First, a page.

Staff Sgt. Qasey Perry (left), crew chief with the 101st Air Refueling Wing, Maine Air National Guard, receives the 10,000th walking stick from Galen Cole at the Cole Land Transportation Museum in Bangor in 2016. Credit: Linda Coan O'Kresik

Galen Cole, a former Bangor mayor and businessman who spent decades commemorating the experiences of Maine veterans after he narrowly survived a German artillery attack while serving in World War II, died Thursday at the age of 94.

Friends and family recalled Cole, a Purple Heart recipient, as a man who dedicated his life to public service after his narrow brush with death in the spring of 1945.

His most lasting contribution to Bangor may be the Cole Land Transportation Museum, a facility he and his wife Sue — who died in 2017 — opened in 1990 on Perry Road, according to his obituary.

The museum — which is now operated by a charitable foundation, the Galen Cole Family Foundation — began as an effort to preserve the history of Maine’s transportation industry, including a variety of antique trains, trucks, tractors, carriages, bicycles and other equipment. It was an industry Cole knew well. After he returned from the war, he spent decades running and expanding Cole Express, the New England trucking business started by his family.

Credit: Linda Coan O'Kresik

But after the Coles sold the freight operation in 1992, Galen Cole gradually expanded the museum’s mission to meet another need that was close to his heart: helping to share the stories of people who, like him, had risked their lives to serve their country.

The museum now includes monuments to Maine veterans who served in World War II and the Vietnam War, as well as those who have received Purple Hearts. It has helped provide more than 10,000 honorary maple walking sticks to veterans from numerous wars, including the more recent ones in Iraq and Afghanistan.

It also hosts a program that lets school children interview veterans about their experiences. Besides helping younger Mainers learn more about the world, the program also rewarded the veterans themselves, according to Robert “Bob” O’Leary, a Vietnam War veteran who has coordinated the museum’s education programs.

“A lot of veterans came and were telling their stories for the first time,” O’Leary said. “A lot of them were suffering PTSD for a very long time. Through telling their stories they began to have that relief, and Galen was responsible for that.”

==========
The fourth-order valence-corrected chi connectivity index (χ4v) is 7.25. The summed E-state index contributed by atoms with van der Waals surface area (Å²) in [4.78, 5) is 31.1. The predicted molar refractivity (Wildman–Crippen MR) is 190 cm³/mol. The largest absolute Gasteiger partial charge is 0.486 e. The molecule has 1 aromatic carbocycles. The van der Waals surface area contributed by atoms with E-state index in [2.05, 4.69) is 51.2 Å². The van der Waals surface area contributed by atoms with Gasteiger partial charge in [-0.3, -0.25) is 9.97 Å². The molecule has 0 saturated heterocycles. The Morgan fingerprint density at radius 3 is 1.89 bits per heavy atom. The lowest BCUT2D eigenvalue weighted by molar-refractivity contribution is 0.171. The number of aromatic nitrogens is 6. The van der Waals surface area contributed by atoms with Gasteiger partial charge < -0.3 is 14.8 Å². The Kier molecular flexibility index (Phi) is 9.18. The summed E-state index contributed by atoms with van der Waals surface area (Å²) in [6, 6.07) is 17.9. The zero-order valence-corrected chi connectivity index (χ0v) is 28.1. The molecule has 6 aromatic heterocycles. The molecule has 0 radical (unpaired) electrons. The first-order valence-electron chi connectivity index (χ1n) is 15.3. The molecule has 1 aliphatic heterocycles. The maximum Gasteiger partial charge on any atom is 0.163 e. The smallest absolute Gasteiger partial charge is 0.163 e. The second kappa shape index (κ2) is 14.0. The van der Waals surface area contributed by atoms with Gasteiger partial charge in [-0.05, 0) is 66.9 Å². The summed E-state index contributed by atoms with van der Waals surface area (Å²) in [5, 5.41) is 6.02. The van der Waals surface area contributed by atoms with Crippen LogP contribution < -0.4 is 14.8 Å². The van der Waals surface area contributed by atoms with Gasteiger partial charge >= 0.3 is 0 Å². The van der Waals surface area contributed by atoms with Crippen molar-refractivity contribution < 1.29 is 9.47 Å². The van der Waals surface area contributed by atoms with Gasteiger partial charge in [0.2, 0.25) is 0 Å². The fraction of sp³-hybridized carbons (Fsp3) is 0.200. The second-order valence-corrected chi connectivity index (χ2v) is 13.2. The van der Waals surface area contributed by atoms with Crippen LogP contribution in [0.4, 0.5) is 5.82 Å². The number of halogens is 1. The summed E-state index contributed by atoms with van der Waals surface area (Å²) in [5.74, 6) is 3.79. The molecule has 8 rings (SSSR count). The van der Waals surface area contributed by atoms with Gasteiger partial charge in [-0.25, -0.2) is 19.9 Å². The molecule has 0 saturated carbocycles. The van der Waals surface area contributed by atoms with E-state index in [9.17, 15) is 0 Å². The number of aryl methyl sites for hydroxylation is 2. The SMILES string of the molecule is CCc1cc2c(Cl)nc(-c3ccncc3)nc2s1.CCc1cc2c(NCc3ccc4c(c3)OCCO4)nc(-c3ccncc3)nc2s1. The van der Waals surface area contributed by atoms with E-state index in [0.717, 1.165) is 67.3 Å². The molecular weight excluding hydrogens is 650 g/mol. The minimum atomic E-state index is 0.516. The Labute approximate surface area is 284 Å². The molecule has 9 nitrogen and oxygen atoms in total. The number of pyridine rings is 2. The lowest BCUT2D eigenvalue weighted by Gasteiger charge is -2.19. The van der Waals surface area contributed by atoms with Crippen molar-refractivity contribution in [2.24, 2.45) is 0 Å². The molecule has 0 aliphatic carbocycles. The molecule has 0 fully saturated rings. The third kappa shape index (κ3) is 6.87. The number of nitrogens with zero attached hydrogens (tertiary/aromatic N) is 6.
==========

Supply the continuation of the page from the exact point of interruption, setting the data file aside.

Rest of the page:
Credit: Ashley L. Conti

In addition to running the museum, the Cole Family Foundation also provides scholarships and support for programs such as Literacy Volunteers of Bangor, the University of Maine Reading Recovery Program and the Bangor Region YMCA, according to its website.

Cole served on the Bangor City Council from 1955 to 1958, including one year as the group’s chairman — a position that also has the title “mayor.”

World War II was not the only time Cole had a brush with death. Twenty-seven years ago, he was diagnosed with terminal prostate cancer, and “two doctors in Boston gave him two years to live,” said one of his five children, Janet Cole Cross.

While Cole’s prostate cancer was never cured, he managed to survive it and remain an active Bangor citizen up until the last few months of his life. He died peacefully in hospice care after being diagnosed with pneumonia, according to Cross.

“He was a strong-willed and passionate person,” Cross said. “He overcame a lot of health issues in his life, and other issues, and he tackled them head on. He died with his boots on. He was a very strong man.”

Numerous state and local officials also remembered Cole fondly. In a statement, U.S. Sen. Susan Collins said: “There is no one in Maine who was a greater advocate for our World War II veterans than Galen Cole.”

“He was of the old-school mindset that you contributed and gave back in the community in which you had a business,” said Cary Weston, a partner at the Bangor public relations firm Sutherland Weston and a recent member of the City Council. “It was like a rite of passage. It was not something you did if you felt like it or you had time.”

A public memorial service is scheduled for 11 a.m. Saturday, Jan. 25, at the Anah Shriners hall in Bangor.